Poll: Nearly Two-Thirds Of Canadians Disapprove Of Justin Trudeau After Scandal

Poll: Nearly Two-Thirds Of Canadians Disapprove Of Justin Trudeau After Scandal

A new poll finds Canadian Prime Minister Justin Trudeau’s disapproval rate is rising, and may be attributed to Trudeau’s role in a scandal involving the engineering company SNC-Lavalin.

The Angus Reid Institute found that 47 percent of Canadians strongly disapprove of Trudeau’s performance in office. Together, those who disapprove and strongly disapprove comprise 65 percent of those polled, or nearly two-thirds.

While his support still remains high among those under 35 years of age, Trudeau’s support has declined significantly during the past four years. Among those aged 55 and older, his initial approval rating was at 63 percent and has now dropped to a mere 30 percent.

A new Wall Street Journal article suggests Trudeau’s declining approval ratings may be due to his involvement in a serious scandal regarding the engineering company SNC-Lavalin.

The scandal began with a lawsuit against SNC-Lavalin in February 2015. Canadian police charged SNC-Lavalin with charges of corruption and fraud with Libyan officials from 2001 to 2011. On the charges filed against SNC-Lavalin in Canada, the company is pleading not guilty. However, in 2014 a former SNC-Lavalin vice president pleaded guilty in Swiss court to nearly identical allegations.

After SNC-Lavalin was charged in Canada, they threatened to move their office from Montreal to London. Trudeau made it clear that this change in location and lawsuit could disrupt the lives of 9,000 Canadian SNC-Lavalin employees.

“It is our job as parliamentarians to defend the interests of the communities we were elected to represent,” Trudeau said at a press conference. “I stressed the importance of protecting Canadian jobs and reiterated that this issue was one of significant national importance.”

However, SNC-Lavalin’s evident lobbying record with Trudeau and the Canadian government’s odd ties to the company are making people skeptical of Trudeau’s true motive — including his former attorney general, Jody Wilson-Raybould.

Trudeau allegedly placed a large amount of pressure on Wilson-Raybould to find a way to settle the case against SNC-Lavalin without taking it to criminal trial. However, Wilson-Raybould resisted this interference and recorded a phone conversation between herself and Canada’s top bureaucrat, Michael Wernick.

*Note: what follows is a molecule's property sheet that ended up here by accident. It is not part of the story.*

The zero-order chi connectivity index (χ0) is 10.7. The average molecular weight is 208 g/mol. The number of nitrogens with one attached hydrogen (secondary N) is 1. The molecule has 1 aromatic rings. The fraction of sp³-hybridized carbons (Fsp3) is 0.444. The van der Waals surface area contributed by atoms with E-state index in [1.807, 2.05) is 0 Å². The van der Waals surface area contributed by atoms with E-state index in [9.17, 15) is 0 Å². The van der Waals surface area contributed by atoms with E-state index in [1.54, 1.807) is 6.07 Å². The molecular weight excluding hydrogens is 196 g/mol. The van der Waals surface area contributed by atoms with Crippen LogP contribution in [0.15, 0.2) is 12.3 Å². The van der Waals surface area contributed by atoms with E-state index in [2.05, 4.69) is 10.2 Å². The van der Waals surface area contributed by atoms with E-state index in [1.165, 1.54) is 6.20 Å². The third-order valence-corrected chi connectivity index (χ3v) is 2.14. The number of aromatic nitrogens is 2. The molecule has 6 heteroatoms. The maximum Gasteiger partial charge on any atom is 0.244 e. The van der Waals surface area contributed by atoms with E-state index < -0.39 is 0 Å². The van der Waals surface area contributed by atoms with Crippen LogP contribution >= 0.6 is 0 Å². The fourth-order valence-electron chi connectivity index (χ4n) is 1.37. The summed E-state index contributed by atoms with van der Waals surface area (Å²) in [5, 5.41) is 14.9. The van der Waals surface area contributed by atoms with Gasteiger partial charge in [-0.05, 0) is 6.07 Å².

“I think [Trudeau] is going to find a way to get it done,” Wernick allegedly told Wilson-Raybould on the recording.

“This is going to look like nothing but political interference by the prime minister, by you, by everybody else that has been involved in this,” Wilson-Raybould responded, according to the Wall Street Journal.

Based on the polling data above, that is exactly how Canadians are looking at this interference. In February and March 2019, Canada’s parliament held hearings to dig into the potential political interference of Trudeau and the SNC-Lavalin trial.

During these hearings, Wilson-Raybould told Parliament that Trudeau had reminded her that he was an elected representative from SNC-Lavalin’s home base. To which Wilson-Raybould responded, “Are you politically interfering with my role, my decision?”

After this interaction, Wilson-Raybould recalls getting a call in late 2018, while on vacation in Bali, where Trudeau told her she would be demoted from attorney general to heading veteran’s affairs. After the release of Wilson-Raybould’s phone call with Wernick, Trudeau expelled her from Canada’s Liberal caucus, saying she had violated their trust.

But the only trust that seems to be violated is between Trudeau and the Canadian people. As 2020 rolls around, this scandal may just bring about a change in Canada’s political leadership.

Chrissy Clark is a staff writer at The Federalist. Follow her on social media @chrissyclark_ or contact her at [email protected]
Photo http://angusreid.org/federal-issues-mar2019/
Photo http://angusreid.org/federal-issues-mar2019/
Photo 2017 Canada Games/Google Images
Related Posts